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This book was extremely informative and simultaneously easy to follow. Each case study in VR is explicated with precision and unbiased enthusiasm for the medium. The second half tends to get a bit dry at moments, not helped by the audiobook narrator's often monotonous reading, but the contents of this rich and varied history of academic research in VR is too important to neglect, for VR enthusiasts, developers and persons with an interest in human psychology especially as it relates to and evolves alongside ever advancing tech.
Would you recommend this book to a friend? Why or why not?
Yes. If you seen Dr Morris Massey’s compelling video series (What You Are Is Where You Were When) you’ll recall he explains how our values & behaviors are formed early yet can be influenced by significant emotional events throughout our lives.
Achieving a sense of presence with cinematic a/v in VR can create such events and experiences. Simulations or Stories in VR can be made to evoke empathy, promote tolerance, encourage saving the planet (conserve energy, go veggie, civil/animal rights, etc), manage physical or emotional pain (911, ptsd), improve performance (in sports, business or social settings) or offer telepresence.
But we should also consider the negative impact when prior media (including social) have been abused for provocation, propaganda, and pure profit. Film, Broadcast radio, tv, video games, social media all have their dark sides. Though VR porn and graphic violence will sell well, the impact of such choices on our brains and our social interaction should be cause for concern. The Milgram Experiment showed a percentage of the population too willing to obey may have latent sadism. VR has the potential to summon our demons more readily then prior media.
So the author advocates focusing this new medium to empower our better angels to solve our existential problems faced by earthlings. To use it to better connect with one another rather than isolate ourselves. Who can argue with trying to make VR a force for good. A goal shared by the grandfather of VR, Tom Furness, and the Virtual World Society.
What could Jeremy Bailenson have done to make this a more enjoyable book for you?
Jeremy should have narrated the book himself. And, think beyond a book ... consider porting the content to interview format with Kent Bye of Voices of VR Podcast and on YouTube so we can watch the interview. Why not show us the Lab? And clips of past experiments and subjects?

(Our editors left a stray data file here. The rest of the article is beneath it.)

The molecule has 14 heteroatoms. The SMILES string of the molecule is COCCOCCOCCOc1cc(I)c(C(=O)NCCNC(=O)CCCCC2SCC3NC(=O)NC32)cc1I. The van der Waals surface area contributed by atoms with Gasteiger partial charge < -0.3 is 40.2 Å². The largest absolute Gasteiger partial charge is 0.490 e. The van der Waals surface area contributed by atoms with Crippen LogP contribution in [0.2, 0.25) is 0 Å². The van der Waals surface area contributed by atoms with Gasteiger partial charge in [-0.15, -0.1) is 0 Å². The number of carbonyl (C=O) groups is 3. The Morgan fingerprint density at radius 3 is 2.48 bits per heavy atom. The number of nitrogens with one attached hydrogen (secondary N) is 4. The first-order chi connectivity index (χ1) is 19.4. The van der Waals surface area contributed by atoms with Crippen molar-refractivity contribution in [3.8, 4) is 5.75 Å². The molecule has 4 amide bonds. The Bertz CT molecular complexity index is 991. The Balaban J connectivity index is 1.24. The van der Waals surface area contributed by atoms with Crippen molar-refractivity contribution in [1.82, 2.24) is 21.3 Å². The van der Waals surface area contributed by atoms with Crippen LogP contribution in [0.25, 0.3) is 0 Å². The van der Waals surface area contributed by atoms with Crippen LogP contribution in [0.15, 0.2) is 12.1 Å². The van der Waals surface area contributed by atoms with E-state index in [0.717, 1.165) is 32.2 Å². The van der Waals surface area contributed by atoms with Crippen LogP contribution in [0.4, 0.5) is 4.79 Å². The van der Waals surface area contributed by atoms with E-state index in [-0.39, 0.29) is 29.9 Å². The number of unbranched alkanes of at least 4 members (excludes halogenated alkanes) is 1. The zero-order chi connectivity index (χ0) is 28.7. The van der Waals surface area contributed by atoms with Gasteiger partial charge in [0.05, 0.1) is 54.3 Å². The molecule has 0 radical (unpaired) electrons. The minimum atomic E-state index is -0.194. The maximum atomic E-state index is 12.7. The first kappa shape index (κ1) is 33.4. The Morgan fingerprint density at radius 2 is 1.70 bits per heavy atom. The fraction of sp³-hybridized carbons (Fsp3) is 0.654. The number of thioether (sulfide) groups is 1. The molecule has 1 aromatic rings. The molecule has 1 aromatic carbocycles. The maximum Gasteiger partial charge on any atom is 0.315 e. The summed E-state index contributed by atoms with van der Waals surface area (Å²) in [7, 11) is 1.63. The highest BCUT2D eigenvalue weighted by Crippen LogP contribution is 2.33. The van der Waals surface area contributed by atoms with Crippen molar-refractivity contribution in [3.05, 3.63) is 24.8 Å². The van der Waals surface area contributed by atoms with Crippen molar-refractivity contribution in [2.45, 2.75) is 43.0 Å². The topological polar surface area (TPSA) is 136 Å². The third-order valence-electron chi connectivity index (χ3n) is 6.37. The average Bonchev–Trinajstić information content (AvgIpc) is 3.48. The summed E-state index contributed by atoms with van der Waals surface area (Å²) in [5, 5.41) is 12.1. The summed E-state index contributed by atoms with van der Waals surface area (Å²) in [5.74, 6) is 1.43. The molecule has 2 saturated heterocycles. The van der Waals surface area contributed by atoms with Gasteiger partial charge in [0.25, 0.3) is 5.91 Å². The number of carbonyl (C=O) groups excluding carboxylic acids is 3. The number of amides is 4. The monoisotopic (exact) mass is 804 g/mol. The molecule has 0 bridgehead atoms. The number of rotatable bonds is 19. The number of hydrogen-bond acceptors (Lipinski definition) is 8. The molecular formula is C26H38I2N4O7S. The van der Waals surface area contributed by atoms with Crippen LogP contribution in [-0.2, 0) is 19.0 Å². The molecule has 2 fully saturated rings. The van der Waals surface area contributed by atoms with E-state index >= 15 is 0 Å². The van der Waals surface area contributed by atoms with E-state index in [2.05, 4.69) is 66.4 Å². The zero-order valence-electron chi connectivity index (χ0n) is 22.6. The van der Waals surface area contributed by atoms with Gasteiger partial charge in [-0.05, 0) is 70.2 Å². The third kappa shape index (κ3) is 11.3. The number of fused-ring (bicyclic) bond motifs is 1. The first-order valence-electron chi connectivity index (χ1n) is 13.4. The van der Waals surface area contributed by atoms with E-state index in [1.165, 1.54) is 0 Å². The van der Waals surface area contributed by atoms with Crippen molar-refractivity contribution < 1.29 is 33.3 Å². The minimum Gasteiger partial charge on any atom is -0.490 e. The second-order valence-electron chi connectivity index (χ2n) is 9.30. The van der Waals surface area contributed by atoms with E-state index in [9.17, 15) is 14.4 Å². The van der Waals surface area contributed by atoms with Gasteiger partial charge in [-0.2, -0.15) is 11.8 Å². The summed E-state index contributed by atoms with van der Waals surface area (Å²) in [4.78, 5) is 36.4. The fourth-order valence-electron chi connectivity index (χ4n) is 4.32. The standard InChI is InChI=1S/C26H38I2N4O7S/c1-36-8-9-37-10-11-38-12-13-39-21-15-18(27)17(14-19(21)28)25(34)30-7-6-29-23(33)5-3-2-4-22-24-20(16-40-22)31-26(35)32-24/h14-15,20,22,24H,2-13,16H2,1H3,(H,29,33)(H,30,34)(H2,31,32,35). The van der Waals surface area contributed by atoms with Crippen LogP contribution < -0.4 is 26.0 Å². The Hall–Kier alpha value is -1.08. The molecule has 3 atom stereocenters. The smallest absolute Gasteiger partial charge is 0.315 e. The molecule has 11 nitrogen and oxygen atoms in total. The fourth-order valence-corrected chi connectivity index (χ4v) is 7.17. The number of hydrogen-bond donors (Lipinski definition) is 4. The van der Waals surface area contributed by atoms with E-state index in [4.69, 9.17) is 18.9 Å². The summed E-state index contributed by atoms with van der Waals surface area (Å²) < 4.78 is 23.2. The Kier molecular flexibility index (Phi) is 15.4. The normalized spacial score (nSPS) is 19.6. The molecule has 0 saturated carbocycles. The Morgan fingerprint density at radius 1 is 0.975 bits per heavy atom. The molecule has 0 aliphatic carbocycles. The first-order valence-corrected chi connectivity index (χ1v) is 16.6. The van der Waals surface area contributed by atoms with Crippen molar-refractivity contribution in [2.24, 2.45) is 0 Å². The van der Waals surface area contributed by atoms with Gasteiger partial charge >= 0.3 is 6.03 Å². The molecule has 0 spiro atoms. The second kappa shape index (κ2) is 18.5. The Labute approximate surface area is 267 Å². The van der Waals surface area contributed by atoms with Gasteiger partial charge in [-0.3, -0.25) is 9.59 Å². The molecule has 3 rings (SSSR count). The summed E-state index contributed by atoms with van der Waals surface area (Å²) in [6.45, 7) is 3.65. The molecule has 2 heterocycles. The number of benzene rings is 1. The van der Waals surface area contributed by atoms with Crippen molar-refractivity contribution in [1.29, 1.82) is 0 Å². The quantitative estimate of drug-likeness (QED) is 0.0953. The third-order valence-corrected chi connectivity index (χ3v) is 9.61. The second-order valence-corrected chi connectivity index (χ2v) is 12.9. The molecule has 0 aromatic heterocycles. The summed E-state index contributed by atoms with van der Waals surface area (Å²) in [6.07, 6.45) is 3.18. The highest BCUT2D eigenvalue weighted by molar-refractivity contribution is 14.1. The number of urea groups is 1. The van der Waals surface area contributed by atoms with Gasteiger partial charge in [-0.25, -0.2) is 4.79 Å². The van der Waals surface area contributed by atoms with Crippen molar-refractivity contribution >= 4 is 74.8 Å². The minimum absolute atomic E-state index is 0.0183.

Would you be willing to try another one of Jeffrey Kafer’s performances?
Nahhh. Maybe he is better at fiction? I found it a bit monotone, but maybe that’s just me. Sorry Jeffrey.
Could you see Experience on Demand being made into a movie or a TV series? Who should the stars be?
Maybe Google/MS/FB/Amazon could commission Jeremy Bailenson, Jaron Lanier, Robert Scoble and others, to make a VR documentary on the potential of extended reality use cases in the Enterprise, Healthcare, Entertainment, etc. especially with WebXR combined with AI, IoT, and other emerging tech in the post phone era with 5G and ambient computing. I’m thinking of something far better and more important and insightful than stilted panel discussions from various annual VR events.
Any additional comments?
Thank you to Jeremy Bailenson for a generation excellent work into VR possibilities.
Proving a hypothesis with statistical validity often requires long, hard, expensive work.
Though creativity is required in designing the experiment, executing sometimes involves drudgery. Let’s have more Books, Podcasts, Documentaries, Films, YouTube’s about experiments and use cases exploring Extended Reality and it’s potential impact on society.
Let’s commit to high-end experiences rather than making a quick buck on crummy devices with deleterious long-term effects on our neurological system which has evolved over millions of years. We can’t afford blurring fantasy with reality in cases where our physical or mental safety or well being may be compromised as individuals or communities.